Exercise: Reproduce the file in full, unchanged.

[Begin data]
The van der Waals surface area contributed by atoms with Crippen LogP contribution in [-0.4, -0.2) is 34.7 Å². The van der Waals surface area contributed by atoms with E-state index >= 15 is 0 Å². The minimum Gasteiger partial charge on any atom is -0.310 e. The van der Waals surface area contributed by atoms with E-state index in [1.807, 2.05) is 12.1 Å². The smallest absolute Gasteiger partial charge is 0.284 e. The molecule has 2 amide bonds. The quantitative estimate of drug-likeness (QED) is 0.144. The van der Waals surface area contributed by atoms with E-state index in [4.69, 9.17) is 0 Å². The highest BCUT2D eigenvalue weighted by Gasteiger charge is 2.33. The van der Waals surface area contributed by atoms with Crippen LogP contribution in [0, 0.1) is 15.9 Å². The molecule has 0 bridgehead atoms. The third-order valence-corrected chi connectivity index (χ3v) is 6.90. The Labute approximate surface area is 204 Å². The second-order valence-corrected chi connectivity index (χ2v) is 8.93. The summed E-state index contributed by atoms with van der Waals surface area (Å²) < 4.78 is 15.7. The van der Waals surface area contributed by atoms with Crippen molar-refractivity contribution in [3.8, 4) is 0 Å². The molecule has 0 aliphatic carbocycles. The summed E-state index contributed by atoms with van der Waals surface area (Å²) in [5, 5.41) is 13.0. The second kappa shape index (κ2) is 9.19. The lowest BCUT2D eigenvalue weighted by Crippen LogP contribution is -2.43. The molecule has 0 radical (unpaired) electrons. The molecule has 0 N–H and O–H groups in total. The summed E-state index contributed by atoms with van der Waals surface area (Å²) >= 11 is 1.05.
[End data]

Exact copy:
The van der Waals surface area contributed by atoms with Crippen LogP contribution in [-0.4, -0.2) is 34.7 Å². The van der Waals surface area contributed by atoms with E-state index >= 15 is 0 Å². The minimum Gasteiger partial charge on any atom is -0.310 e. The van der Waals surface area contributed by atoms with E-state index in [1.807, 2.05) is 12.1 Å². The smallest absolute Gasteiger partial charge is 0.284 e. The molecule has 2 amide bonds. The quantitative estimate of drug-likeness (QED) is 0.144. The van der Waals surface area contributed by atoms with E-state index in [4.69, 9.17) is 0 Å². The highest BCUT2D eigenvalue weighted by Gasteiger charge is 2.33. The van der Waals surface area contributed by atoms with Crippen LogP contribution in [0, 0.1) is 15.9 Å². The molecule has 0 bridgehead atoms. The third-order valence-corrected chi connectivity index (χ3v) is 6.90. The Labute approximate surface area is 204 Å². The second-order valence-corrected chi connectivity index (χ2v) is 8.93. The summed E-state index contributed by atoms with van der Waals surface area (Å²) < 4.78 is 15.7. The van der Waals surface area contributed by atoms with Crippen molar-refractivity contribution in [3.8, 4) is 0 Å². The molecule has 0 aliphatic carbocycles. The summed E-state index contributed by atoms with van der Waals surface area (Å²) in [5, 5.41) is 13.0. The second kappa shape index (κ2) is 9.19. The lowest BCUT2D eigenvalue weighted by Crippen LogP contribution is -2.43. The molecule has 0 radical (unpaired) electrons. The molecule has 0 N–H and O–H groups in total. The summed E-state index contributed by atoms with van der Waals surface area (Å²) >= 11 is 1.05.